benefit those hardest hit by the drought. For example, the Livestock
Feed Program and the Disaster Reserve Assistance Program have been
extended to help mitigate drought losses to agricultural producers.
Currently, counties are being evaluated to determine whether conditions
merit further extension of these two programs.

In the wake of some communities' issuance of voluntary conservation
plans, many local citizens are coming up with practical steps that could
conserve water. For example, people are being urged to fix water leaks
and water their lawn in the early morning or evening. Other more
innovative solutions include landscaping tips such as mulching flower

It is not easy, but through creative solutions and cooperation we'll
make it through. Keep up the fight, do what you can and pray for rain.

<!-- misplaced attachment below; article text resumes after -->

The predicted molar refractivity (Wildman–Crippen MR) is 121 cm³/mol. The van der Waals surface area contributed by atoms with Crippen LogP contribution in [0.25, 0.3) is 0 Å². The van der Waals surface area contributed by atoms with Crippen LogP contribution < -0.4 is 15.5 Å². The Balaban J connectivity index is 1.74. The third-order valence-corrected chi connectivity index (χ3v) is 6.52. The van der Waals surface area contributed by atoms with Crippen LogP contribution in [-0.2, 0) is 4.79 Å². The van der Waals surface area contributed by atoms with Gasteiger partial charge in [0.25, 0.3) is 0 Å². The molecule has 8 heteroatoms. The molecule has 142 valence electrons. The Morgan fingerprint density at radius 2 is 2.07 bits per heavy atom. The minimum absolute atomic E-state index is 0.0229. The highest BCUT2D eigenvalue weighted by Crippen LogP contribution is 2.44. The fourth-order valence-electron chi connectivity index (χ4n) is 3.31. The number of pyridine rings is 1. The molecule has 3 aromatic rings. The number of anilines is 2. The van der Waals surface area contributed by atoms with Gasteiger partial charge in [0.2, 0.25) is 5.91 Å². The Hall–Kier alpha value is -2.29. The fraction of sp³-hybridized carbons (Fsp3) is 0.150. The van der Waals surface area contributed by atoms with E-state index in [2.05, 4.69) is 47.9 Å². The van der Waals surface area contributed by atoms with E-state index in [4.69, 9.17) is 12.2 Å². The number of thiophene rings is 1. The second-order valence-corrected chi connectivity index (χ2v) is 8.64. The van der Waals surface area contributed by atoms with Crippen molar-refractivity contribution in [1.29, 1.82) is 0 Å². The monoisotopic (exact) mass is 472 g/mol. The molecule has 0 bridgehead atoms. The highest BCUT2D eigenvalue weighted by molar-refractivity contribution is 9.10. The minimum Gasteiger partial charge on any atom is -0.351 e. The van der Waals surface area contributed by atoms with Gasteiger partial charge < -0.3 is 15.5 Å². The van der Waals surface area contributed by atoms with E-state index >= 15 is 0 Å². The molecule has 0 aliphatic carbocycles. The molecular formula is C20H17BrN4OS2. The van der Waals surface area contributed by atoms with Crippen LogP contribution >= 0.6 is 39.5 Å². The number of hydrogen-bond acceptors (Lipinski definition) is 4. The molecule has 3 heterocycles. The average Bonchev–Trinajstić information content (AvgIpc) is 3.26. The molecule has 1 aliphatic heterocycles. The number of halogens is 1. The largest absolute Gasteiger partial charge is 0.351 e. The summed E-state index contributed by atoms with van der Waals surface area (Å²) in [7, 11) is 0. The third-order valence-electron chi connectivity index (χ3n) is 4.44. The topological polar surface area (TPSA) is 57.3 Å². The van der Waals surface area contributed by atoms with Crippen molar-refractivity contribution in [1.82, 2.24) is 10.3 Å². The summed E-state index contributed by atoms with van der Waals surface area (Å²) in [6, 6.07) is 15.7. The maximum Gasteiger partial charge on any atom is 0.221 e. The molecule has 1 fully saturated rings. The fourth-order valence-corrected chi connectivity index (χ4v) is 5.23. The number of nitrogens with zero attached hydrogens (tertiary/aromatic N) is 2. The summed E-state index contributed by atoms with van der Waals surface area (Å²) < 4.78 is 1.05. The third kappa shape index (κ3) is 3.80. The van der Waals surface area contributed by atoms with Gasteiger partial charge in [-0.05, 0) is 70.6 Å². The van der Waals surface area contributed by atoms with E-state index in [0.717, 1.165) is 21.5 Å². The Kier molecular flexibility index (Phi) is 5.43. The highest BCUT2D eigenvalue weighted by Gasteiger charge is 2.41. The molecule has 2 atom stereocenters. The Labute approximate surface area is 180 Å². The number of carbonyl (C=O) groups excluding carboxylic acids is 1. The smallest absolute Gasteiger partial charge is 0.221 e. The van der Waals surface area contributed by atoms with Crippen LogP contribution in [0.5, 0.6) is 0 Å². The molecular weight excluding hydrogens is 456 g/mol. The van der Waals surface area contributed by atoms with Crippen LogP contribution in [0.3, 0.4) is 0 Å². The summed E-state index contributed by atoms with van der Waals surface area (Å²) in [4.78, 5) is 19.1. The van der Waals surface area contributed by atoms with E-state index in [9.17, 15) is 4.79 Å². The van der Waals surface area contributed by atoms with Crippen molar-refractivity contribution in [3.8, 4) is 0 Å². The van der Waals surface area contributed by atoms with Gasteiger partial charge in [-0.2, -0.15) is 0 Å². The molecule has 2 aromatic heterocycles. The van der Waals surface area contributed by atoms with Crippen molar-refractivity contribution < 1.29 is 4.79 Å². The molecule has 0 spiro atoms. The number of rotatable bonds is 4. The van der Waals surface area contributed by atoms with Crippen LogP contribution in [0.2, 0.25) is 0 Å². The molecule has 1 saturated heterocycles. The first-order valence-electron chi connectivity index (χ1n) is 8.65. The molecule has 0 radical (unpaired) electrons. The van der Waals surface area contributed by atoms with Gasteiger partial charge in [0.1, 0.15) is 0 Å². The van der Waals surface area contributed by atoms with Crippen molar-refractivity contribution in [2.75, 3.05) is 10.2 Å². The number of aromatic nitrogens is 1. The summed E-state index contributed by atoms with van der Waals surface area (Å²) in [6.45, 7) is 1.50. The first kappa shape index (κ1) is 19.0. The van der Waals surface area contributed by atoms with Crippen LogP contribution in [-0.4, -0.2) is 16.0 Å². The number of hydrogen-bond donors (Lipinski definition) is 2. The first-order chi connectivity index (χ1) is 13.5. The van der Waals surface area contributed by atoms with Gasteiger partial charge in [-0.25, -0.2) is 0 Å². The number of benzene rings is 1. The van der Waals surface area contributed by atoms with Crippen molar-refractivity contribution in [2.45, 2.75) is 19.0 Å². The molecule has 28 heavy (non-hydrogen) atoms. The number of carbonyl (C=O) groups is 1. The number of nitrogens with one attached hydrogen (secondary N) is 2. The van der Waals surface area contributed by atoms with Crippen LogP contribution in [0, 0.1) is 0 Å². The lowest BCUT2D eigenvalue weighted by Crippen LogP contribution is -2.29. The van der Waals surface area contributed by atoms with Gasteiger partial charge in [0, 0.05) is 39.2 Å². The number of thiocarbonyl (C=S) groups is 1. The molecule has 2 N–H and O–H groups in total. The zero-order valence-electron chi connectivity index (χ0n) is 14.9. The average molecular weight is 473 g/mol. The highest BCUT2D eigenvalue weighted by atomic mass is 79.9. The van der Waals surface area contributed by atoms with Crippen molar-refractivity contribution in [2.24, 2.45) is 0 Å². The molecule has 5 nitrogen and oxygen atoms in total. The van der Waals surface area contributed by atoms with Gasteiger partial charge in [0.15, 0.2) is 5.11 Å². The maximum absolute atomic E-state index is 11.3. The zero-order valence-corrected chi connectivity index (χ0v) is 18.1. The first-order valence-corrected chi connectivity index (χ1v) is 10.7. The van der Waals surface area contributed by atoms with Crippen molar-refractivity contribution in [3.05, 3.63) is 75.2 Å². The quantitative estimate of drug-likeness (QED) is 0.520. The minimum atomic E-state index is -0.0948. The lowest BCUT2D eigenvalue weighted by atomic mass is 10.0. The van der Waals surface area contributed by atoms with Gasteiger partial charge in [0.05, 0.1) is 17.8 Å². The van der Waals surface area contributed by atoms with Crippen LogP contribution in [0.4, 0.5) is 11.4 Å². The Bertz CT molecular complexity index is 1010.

EDITOR'S NOTE: Henry Bonilla represents the 23rd Congressional District
in the U.S. House of Representatives.


Fouling own nest

is dangerous move

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There is some room for debate about whether human activity is changing
the world climate. If it is accepted that humankind's works do have an
effect, there is more room for debate about the extent of the effect.

That much was evident from a lively conference on the subject last week
at the University of Texas Lyndon B. Johnson School of Public Affairs.

What shouldn't get lost in the debate, however, is common sense, and
common sense tells us that it is stupid and dangerous to foul one's own
nest. ...

Though a majority of scientists has determined that there probably is
an effect on the climate caused by human activity, there hasn't been a
determination of the size of the impact. ...

Certainly, it costs more to be careful with resources, whether they are